Geoff Dyer’s Out of Sheer Rage presents itself as the account of a failed attempt to write a book about D. H. Lawrence. Or rather, it is a failed attempt to write a “sober, academic study of D. H. Lawrence” (1) because, ultimately, Dyer’s book does still claim to be about Lawrence, if obliquely–or perhaps not obliquely enough.

The book is only obliquely about Lawrence in that so much of the narrative concerns the ways in which Dyer manages to procrastinate over his self-assigned task, often quite hilariously so. For instance, instead of reading about Lawrence he finds himself reading about Rilke, who himself wasted time agonizing about Rodin’s words about the necessity of work:

I should have been working on my study of D. H. Lawrence and instead I was idling over Rodin’s words. Il faut travailler, rien que travailler. I should be writing my book about D. H. Lawrence, I said to myself, everything else should be subordinate to that–but who can tell where that task begins and ends? Some huge benefit may yet accrue from reading Rilke’s letters. The more I read, in fact, the more convinced I became that a better understanding of Rilke was crucial to an understanding of Lawrence. (20)

And yet Dyer’s book is rather more directly about Lawrence than the standard academic monograph, in that Dyer is concerned less with reading secondary literature on Lawrence (“the vast majority, the overwhelming majority of books by academics,” Dyer tells us, “are a crime against literature” [102]) than with going where Lawrence went and, as far as possible, experiencing what Lawrence himself experienced.

In short, Out of Sheer Rage is a sort of gonzo literary criticism; he himself terms it “method” criticism (128). Rather than read Lawrence (because although Dyer does seem to have read plenty of Lawrence, he tells us precious little of that reading), the aim is to track Lawrence’s own apparently aimless wanderings from Derbyshire, across the Mediterranean, and on to Mexico and the Southwest USA, and so to feel something of what Lawrence himself may have felt in those same places. Rather than interpretation, Dyer gives us affect.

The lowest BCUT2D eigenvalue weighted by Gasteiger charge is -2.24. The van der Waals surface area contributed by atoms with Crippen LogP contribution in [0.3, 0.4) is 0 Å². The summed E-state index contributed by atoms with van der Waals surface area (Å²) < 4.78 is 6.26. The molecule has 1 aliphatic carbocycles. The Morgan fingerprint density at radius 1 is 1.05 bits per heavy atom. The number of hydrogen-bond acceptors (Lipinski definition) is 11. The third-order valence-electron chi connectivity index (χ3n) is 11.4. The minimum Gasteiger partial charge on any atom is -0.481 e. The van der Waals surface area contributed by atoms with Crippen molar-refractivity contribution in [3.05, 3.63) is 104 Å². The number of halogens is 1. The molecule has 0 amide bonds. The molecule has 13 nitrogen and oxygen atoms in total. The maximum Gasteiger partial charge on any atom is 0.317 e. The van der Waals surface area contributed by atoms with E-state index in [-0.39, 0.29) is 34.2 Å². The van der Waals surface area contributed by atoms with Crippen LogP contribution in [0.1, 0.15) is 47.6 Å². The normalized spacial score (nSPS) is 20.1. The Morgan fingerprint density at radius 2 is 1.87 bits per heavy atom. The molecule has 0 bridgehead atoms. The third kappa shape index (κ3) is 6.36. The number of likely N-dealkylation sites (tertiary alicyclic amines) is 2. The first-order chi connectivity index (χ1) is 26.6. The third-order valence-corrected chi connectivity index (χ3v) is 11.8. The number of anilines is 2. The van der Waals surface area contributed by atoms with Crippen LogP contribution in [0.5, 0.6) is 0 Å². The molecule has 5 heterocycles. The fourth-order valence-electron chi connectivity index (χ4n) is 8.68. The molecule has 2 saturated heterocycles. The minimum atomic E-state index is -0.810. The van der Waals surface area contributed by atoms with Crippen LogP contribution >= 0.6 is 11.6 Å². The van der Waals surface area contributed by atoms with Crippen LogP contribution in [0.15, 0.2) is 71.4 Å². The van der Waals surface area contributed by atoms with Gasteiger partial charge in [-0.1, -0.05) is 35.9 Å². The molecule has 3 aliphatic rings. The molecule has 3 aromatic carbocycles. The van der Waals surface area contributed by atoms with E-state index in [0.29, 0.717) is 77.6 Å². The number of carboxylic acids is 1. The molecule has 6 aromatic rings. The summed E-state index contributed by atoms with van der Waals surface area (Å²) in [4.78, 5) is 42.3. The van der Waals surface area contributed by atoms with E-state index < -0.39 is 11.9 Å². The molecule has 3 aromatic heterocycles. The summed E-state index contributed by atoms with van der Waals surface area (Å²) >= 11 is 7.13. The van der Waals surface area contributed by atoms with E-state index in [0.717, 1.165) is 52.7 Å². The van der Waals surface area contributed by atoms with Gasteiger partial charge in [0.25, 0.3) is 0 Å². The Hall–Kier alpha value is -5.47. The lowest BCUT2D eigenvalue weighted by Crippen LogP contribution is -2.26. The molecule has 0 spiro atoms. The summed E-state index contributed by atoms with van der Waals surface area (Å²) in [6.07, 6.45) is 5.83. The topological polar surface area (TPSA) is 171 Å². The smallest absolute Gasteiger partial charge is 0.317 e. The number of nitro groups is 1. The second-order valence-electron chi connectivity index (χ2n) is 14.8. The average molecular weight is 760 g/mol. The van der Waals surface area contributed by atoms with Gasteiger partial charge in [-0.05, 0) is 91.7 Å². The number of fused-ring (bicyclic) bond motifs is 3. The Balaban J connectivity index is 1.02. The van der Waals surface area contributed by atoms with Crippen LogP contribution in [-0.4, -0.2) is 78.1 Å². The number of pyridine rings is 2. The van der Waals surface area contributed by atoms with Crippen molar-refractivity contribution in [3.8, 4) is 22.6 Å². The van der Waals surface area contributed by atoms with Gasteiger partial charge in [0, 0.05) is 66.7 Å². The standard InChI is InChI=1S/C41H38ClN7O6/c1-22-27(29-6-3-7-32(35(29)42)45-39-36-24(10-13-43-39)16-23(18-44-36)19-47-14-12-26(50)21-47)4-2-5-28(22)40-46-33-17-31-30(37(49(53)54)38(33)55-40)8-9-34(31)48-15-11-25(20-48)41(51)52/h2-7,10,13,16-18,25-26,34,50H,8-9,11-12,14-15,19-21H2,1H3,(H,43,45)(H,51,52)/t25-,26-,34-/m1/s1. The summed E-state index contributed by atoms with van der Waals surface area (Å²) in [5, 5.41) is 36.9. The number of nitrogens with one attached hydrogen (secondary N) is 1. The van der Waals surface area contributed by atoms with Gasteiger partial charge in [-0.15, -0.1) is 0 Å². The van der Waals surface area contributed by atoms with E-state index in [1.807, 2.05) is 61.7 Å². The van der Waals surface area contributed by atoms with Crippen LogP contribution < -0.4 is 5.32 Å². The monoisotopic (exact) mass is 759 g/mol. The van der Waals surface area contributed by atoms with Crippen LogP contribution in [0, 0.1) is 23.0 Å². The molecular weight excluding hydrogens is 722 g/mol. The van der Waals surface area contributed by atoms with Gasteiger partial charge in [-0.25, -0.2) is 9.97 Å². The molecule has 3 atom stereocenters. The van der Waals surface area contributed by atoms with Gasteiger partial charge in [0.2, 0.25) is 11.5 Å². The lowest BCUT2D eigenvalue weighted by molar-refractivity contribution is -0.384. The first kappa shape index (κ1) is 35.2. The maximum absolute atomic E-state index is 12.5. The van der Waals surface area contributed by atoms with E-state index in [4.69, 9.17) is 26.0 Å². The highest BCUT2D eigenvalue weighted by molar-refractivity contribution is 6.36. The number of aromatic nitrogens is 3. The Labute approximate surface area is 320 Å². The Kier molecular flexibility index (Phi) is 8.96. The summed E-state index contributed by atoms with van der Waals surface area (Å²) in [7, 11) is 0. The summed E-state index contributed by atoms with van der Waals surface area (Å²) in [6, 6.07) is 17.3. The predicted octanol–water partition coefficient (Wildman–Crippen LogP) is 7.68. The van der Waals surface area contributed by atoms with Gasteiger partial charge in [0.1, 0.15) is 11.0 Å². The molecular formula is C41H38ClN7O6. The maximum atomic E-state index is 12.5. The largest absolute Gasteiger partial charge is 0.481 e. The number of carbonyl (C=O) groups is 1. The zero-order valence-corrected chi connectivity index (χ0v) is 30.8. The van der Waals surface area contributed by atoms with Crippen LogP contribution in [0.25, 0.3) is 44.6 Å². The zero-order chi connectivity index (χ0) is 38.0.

This affective approach to Lawrence may seem to be peculiarly appropriate, given that this is a writer whose work is after all often concerned with intensity, spirit, and feeling, except that the prevailing affect in Dyer’s traipse in Lawrence’s tracks turns out to be lassitude, frustration, and boredom. If academic criticism is from the start ridiculed (perhaps particularly for a subject such as Lawrence) as spectacularly missing the point, the attempt at affective encounter would likewise appear, at least as Dyer presents it, to be inevitably doomed. For instance, when he finally reaches the site of Lawrence’s house in Taormina, Dyer first finds roadworks and “a Moscow smell of petrol” and then, seeing a plaque verifying that this is indeed the place, comments:

We had found it. We stood silently. I knew this moment well from previous literary pilgrimages: you look and look and try to summon up feelings that don’t exist. You try saying a mantra to yourself, “D. H. Lawrence lived here.” You say, “I am standing in the place he stood, seeing the things he saw…”, but nothing changes, everything remains exactly the same: a road, a house with sky above it and the sea glinting in the distance. (60)

New Mexico is similarly disappointing: Santa Fe “didn’t quite live up to the immense romance of the name” (213-4) while Taos’s one distinguishing feature ends up being the fact that it has “an unrivalled concentration of terrible artists” (216).

If this book is born “out of sheer rage” (the quotation comes from Lawrence himself, writing a book on Thomas Hardy that “will be about anything but Thomas Hardy I am afraid”), perhaps that is because it effects a transmutation of Lawrentian rage (“Lawrence was angry even in his sleep,” we are told [160]) to what we might call a characteristically Dyersian minor irritation and petty annoyance. Dyer shows his talent for petty annoyance particularly in his relations with his girlfriend, who accompanies him on much of his journey and with whom he frequently squabbles. He himself, near the end, concludes that his own book is ultimately about despair, but really it’s a peculiarly affectless despair, a depression that he defines as “the complete absence of any interest in anything” (227).